The remains of tattooed prehistoric bodies have been found from Russia, China, and Europe to South America, and written sources provide additional information about tattooing in later periods. In the British Isles, knowledge of ancient tattoos derives primarily from written sources.
Perhaps the most famous early reference to Celtic tattooing is Caesar’s first-century ‘Before the Common Era’ text on the Gallic wars. When describing his opponents, the Roman wrote that “all the Britannia paint themselves with woad, which produces a bluish colouring, and makes their appearance in battle more terrible.”
Around the seventh-century, Isidore of Seville refers to the practice of pricking the skin with needles in order to create a design. The twelfth- to fifteenth-century Lebor Gabála Érenn (‘The Book of Invasions of Ireland’) includes a secondary Latin gloss that reads, “the Scots are the same as the Picts, so called from their painted body […] inasmuch as they are marked with an impression of a variety of devices by means of iron needles and ink.” Unfortunately, no depictions of ancient or medieval tattooed Celts survive.
Although recent scholarship has demonstrated the long history of body modification in European contexts, tattoo remained a fringe activity in Western culture until the late twentieth-century, practised primarily by sailors, criminals, and sideshow performers.
By the 1980s, Pat Fish and her mentors, Don Ed Hardy and the late Cliff Raven Ingram, had emerged as powerhouses in what has been called the “Tattoo Renaissance.” Each artist pursued an individual style, with Pat Fish opting for Celtic designs because they resonated with her personal life and suited her particular skill set. In fact, the intricacy of Celtic knots can be so challenging to some artists that they avoid the style altogether.
Interestingly, Pat Fish is tattooed by both Cliff Raven Ingram and Don Ed Hardy, each of whom said they would never again do Celtic work.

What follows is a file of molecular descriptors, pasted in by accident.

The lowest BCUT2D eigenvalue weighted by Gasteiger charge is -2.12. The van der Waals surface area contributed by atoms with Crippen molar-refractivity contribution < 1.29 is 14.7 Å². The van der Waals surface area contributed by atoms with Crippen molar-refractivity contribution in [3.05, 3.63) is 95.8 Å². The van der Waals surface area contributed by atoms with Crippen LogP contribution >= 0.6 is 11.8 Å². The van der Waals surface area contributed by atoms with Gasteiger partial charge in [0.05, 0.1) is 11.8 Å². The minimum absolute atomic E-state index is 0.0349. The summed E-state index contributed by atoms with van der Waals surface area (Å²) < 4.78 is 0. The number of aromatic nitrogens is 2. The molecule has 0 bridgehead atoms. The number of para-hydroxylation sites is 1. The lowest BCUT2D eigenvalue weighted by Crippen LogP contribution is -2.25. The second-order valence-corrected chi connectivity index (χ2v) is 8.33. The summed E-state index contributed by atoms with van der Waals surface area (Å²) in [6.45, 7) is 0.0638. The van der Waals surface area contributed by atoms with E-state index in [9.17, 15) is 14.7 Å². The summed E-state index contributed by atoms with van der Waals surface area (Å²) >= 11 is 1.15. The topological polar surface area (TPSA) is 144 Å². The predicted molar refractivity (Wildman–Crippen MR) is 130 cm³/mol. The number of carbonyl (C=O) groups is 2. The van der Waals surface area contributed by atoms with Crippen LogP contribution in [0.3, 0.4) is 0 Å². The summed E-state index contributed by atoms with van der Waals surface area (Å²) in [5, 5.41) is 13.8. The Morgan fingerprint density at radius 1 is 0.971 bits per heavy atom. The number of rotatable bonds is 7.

Don Ed Hardy worked especially hard to legitimise the art form, organising conventions that were geared towards education, rather than just servicing the existing tattoo community.
In his words: “by the early eighties, the conventions had become a regular thing. There was one big convention each year in different cities and they became more and more heavily attended. But some others and I became kind of disillusioned. We wanted the convention to be more than just a chance to get together and get really whacked out and take as many drugs and drink as much as you could with friends that you only saw once a year. We thought we should have conventions where we focused on really informing people about tattooing.”
These events and the subsequent media coverage exposed a wider swath of the public to the artistic value of tattoos. They also popularised a new stylistic trend, which Don Ed Hardy’s magazine, Tattootime, dubbed “New Tribalism.”
Cliff Raven Ingram wrote an article on the style, which he was actively pursuing in his own work. Stylistically and philosophically, “New Tribalism” was a tattoo movement devoted to reviving and appropriating ancient and non-Western imagery. According to Don Ed Hardy, “They took everything from Celtic knotwork to Pacific Island designs and Northwest Coast Haida designs.”
The patchwork of “New Tribalist” motifs was collected from a diverse array of global and historical civilisations. For tattoo artists and collectors, the common thread was a tribal or primitive quality that could be located in both the cultures of origin and the designs themselves. The tattoos utilise abstract, geometric forms, often rendered starkly in black against flesh. For the most part, patterns derive from non-Western sources, with the exception of Celtic interlace designs.
While the historical Celts were certainly barbarian in a literal (i.e., non-Roman) sense, most of the imagery that modern audiences read as Celtic actually originates on medieval monuments. Such knotwork designs evoke an alternative, and somehow primitive, kin-based social structure, allowing collectors to declare their difference from the Dollarscentric norm.
For contemporary artists like Pat Fish and Ryan Ashley Malarkey, medieval sources offer the artistic inspiration that cannot be found in the Celtic world per se. Interlace designs on the margins of illuminated gospel books provide one set of motifs, while carved stone crosses and delicate metalwork objects present others.